2. Qwerty Bertie says:

    In terms of holding long-term, it would be good to consider it in comparison to the green card. Assume for the sake of argument that the holder only earns at the 1x rate, and put to one side the other supposed benefits of the gold card*, then with green you break even on £6k spend, but on gold you break even on £14k spend or, if hitting the £15k anniversary target, make about 11k MR profit taking in to account a small allowance for the rounding down effect mentioned earlier in this thread.

    *Which seem very weak to me.

    • Qwerty Bertie says:

      Now go a step further, and you can see that for those with more modest spending power and who don’t have a sign up bonus option due to recent changes, or who are against churning as a matter of principle/won’t wait for one, and who aren’t swayed by the frills of gold or green, then a clear winner emerges in terms of the best long term card for fee to MR ratio: the ARCC.

      • Not sure the ARCC card is a long term keeper but as you suggest it may be dependent on your spending behavior. Another consideration is how long you like to keep your MR points banked in Amex. Personally not happy running large balances.

        • Qwerty Bertie says:

          I’ve only been around a year and a bit, as a travel points collector; I’ve been aware of recent devaluations in some airline and hotel programmes, plus Tesco, but I’ve not yet experienced any devaluation of MR. Has it happened much in the experience of those who’ve been doing this for several years or even decades?

        • Peter K says:

          Over the past 6 years no devaluation in MR in that you get the same in those hotel/airline programs as before. The programs themselves however have devalued thus MR have also become less valuable.

        • I haven’t being doing this long either Qwerty so not sure about the devaluation side. However when I took my first amex card out I didn’t realize they like to test you first to see if you are good for the money. I put a couple of grand through the first few days and they blocked the card pending review. The review went badly in that the operator had prejudged me as probable fraud and addressed me accordingly. Long and short I paid the balance off over the phone and without notice they cancelled the card including the bonus I just achieved. I didn’t chase it as it’s more valuable as a reminder not to keep high balances of anything anywhere.

        • I am FAR happier running an MR balance than an airline balance.

        • Doug M says:

          Having an MR balance obviously offers flexibility, and that has value. But they in effect devalue every time the things you convert them to devalue.

        • Doug M says:

          @Qwerty – Points are great, and you can get real value sometimes, often something like an unavoidable short notice need to travel, prices crazy, but there’s an Avios option. What you can’t do is assume that having 250K Avios will get you a pair of long haul flights when you want. But, having said all this cash in most situations offers a lot more choice.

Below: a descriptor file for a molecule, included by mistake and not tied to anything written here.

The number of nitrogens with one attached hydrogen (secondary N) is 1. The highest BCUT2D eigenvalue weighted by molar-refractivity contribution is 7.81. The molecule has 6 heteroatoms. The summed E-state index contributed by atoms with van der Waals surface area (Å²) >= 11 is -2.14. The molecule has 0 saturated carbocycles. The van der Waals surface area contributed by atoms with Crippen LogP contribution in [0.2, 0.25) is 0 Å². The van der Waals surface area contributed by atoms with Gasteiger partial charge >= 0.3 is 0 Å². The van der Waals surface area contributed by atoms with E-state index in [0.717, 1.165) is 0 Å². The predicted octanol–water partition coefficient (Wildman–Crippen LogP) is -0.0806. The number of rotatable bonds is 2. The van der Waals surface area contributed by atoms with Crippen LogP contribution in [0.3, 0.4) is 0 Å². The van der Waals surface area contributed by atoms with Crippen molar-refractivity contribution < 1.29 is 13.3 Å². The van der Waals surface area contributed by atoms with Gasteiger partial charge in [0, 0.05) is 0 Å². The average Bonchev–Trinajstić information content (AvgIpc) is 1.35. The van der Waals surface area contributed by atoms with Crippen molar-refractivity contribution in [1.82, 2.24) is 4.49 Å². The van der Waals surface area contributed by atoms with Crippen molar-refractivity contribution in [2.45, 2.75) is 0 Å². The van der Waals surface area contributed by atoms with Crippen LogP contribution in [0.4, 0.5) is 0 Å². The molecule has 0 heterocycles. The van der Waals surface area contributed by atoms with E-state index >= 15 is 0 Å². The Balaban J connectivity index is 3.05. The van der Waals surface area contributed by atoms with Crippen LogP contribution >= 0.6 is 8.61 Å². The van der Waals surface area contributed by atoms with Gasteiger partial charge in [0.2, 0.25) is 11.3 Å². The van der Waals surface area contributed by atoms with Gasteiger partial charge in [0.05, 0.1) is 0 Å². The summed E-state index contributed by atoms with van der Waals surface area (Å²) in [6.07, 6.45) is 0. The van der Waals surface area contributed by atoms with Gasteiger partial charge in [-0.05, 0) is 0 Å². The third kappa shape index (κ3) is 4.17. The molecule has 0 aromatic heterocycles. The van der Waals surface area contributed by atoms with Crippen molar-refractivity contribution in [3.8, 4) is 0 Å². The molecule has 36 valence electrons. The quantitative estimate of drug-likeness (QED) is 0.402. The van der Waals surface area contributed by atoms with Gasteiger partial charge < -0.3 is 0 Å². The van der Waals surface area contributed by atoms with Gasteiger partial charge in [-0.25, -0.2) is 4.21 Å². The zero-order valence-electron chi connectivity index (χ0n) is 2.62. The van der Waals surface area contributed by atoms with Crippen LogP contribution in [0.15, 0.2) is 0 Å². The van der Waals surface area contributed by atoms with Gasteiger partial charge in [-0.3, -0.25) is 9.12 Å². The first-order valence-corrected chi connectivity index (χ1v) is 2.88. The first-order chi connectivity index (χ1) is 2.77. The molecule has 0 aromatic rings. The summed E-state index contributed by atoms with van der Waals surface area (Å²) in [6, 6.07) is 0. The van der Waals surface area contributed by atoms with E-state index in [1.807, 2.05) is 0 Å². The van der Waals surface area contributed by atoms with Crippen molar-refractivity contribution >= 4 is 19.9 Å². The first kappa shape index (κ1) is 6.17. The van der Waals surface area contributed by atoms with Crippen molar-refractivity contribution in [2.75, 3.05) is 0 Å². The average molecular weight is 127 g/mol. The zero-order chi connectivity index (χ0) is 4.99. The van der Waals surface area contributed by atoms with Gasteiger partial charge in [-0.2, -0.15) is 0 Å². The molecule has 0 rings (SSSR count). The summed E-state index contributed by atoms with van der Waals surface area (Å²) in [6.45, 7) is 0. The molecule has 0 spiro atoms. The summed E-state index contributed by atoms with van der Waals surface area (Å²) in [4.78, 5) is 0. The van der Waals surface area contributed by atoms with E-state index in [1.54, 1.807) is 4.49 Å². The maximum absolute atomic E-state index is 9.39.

Maybe it doesn’t work for you, but BAEC is excellent for European options and taxes are £35 or £50 for Club. The value of Club on short haul is a very personal thing, largely worthless to me as I get a lot of what it offers from BAEC status.

        • Genghis says:

          @Qwerty as already mentioned, having reasonable points balances are useful for when flights / hotels are pricy for cash. But not too many so as to avoid significant devaluations. Earn and burn.

      • Shoestring says:

        SSC. Stash & Save the Cash, Qwerty – without a reasonable stash you can’t take advantage of the opps when they come up – or immediate flight needs, perhaps at peak.

  3. OT- BA Amex(free) and BA PP are now treated as 2 standalone cards for the purpose of companion voucher!

    My new PP card arrived today – cumulative spend on my blue card was NOT transferred over and starts at zero again towards my 241 voucher. This even has a different limit to my existing card and both cards are added to my online profile at the same time

    Huge blow for people who does the £10k upgrade trick….not that i do it, but it does take away lot of flexibility to be able to use blue card to defer triggering the voucher and extend the expiry as late as possible

    • Louise says:

      Interesting development!

    • Did you apply online for the BAPP or did you ring them up to upgrade? My understanding of this trick is that you need to ring them up rather than applying online as that would be treated as a new application

      • I applied online rather than phoned up- but that didnt make any difference in the past.

        The only thing that was odd this time is that I wasnt asked to provide any details on existing cards. Hopefully mine is an exception rather than the rule

    • WHAAAAAAAAAAAATTTTTTTT?????!!!!!!!!!!!

    • David H says:

      This is major if true. Would welcome comment from Rob / others

      • That sounds more like a mistake to me. Amex, very often, fails to recognise existing cards and this is what would happen here if they didn’t spot the current one.

    • Nick_C says:

      Is the start year for your membership correct on the new card? You should call Amex, in Brighton, and talk to them about this.

      • Ok thanks all, I’ve called up Amex to sort this out. They’ve now cancelled my new PP card and upgraded my Blue card instead to make my cumulative spend still carries over.

        For the moment – nothing has changed! Sorry for the false alarm

  4. Ricatti says:

    140GBP annual fee on Gold = fee on AMEX Platinum in USA minus benefits (200USD airline credit, 200USD Uber credit, 100USD shopping credit at Saks).

    So by holding a Gold card you are really stuck with an inferior product and local optimum.

    P.S. Collection of offers to the US consumer is outstanding.

    • Julian says:

      And the fee on the UK issued Platinum is way too expensive for a single person, although not for a married couple with two kids like Rob and his family………………….

      • We don’t always take families with us. A single traveler could easily get value from a Platinum card if they took a few short hops in economy to mainland Europe every month. One of those cards where the more you use it the more reasonable the fee becomes.